Orlando Safety Data
Orlando Florida is a rapidly growing metropolitan area, and like any other has its share of injuries and accidental deaths every year.
In Orlando Florida, the chances that you will be killed from an unintentional injury are roughly 1 in 39. Of course most of these deaths are auto related. Nationally, there were nearly 6 million motor vehicle accidents reported in 2008. Of these 6 million crashes, roughly 30% of them resulted in an injury of some kind to one or more of those involved, and almost 1% resulted in a death.
There were 8,743 deaths and 84,856 hospitalizations due to unintentional injuries of Florida residents in 2005, 67% of which were males.
Unintentional injuries result from a variety of causes – drowning, falls, fires, motor vehicle crashes, etc. – that were not intentionally caused by someone. Injury prevention advocates prefer using the term “unintentional injuries” rather than “accidental injuries” because many, if not all, of these injuries are preventable.
In the Orlando Metropolitan Area (Orange County), The Florida Department of Health, Office of Injury Protection reported that in 2007 there were 20 deaths from drowning, 57 deaths from falls, 2 people died in fires, 98 from firearms and 108 from poisoning. Topping the list at 177 was deaths from motor vehicle accidents.
Florida’s Efforts to Reduce Injuries
- The National Ag Safety Database is a clearinghouse for workplace safety documents.
- The Florida Department of Elder Affairs serves as the primary state agency responsible for administering human services programs for the elderly.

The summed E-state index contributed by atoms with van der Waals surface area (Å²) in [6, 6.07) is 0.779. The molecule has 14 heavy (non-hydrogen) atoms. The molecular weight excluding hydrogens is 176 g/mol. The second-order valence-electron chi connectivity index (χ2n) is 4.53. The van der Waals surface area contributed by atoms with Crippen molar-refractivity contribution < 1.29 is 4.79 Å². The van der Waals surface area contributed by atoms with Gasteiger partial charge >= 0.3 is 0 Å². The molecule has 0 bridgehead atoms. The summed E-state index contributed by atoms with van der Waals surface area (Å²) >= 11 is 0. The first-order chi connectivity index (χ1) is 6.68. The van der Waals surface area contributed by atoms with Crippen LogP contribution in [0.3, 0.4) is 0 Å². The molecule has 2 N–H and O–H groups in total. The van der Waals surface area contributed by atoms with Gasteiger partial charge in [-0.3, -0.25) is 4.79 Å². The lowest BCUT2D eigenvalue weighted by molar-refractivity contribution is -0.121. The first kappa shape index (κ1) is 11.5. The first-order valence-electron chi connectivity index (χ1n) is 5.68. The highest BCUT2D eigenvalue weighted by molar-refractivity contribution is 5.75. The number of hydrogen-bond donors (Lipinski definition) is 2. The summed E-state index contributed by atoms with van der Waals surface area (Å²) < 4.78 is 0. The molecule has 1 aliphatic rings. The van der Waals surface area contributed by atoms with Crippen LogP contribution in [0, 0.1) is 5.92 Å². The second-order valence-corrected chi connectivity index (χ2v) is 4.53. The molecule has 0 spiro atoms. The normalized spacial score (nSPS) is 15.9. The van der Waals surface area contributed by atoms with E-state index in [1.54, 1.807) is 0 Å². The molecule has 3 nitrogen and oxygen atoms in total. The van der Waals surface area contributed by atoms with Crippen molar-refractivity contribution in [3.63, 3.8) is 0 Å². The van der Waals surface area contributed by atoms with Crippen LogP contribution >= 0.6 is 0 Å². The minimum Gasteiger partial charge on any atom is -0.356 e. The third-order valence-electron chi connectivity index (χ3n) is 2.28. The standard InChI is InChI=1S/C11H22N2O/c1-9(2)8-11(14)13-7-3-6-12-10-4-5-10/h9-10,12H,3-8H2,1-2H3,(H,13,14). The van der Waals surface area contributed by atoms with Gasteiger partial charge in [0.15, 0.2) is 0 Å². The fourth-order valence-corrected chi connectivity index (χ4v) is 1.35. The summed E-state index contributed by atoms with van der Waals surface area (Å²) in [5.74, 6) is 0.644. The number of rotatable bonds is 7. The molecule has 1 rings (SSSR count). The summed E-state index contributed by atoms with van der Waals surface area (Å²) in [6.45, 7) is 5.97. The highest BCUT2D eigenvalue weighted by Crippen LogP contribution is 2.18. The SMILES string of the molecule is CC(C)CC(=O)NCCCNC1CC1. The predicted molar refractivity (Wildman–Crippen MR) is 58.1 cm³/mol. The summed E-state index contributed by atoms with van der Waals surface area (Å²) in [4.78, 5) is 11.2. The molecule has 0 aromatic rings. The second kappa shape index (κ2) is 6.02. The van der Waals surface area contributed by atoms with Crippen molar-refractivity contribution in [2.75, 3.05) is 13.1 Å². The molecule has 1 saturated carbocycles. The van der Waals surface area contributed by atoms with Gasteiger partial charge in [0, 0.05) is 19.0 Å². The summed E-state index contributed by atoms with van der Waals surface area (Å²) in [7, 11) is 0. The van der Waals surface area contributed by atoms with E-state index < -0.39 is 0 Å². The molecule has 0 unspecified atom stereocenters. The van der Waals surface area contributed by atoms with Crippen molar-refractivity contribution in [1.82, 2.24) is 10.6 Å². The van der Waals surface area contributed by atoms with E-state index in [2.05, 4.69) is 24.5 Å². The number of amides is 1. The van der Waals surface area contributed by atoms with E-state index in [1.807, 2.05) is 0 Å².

- Safe Kids Florida, sponsored by the Florida Department of Health, is represented by numerous Chapters throughout the region
The effort is continual in reducing the number of injuries and fatalities associated with motor vehicle accidents which is the leading cause of injuries and death in every region of the country. Mark Nation, an Orlando auto accidents specialist (www.nationlaw.com) says “determining the cause of the crash is critical to preventing similar accidents in the future. Often we will purchase the vehicle from the insurance carrier, and download the information contained in the “black”box” that so many of today’s cars have”. This type of in-depth investigation is vital in reducing the number of injuries so common today.
Tracy Troutman Cheek, a former defense attorney for the Florida Trucking Industry, relies on her years of experience in investigating trucking accidents in Florida. “Familiarity with the rules and regulations particular to the trucking industry allows me to accurately defend injured clients, and work to prevent such injuries in the future” (Source: http://www.billingslawfirm.com)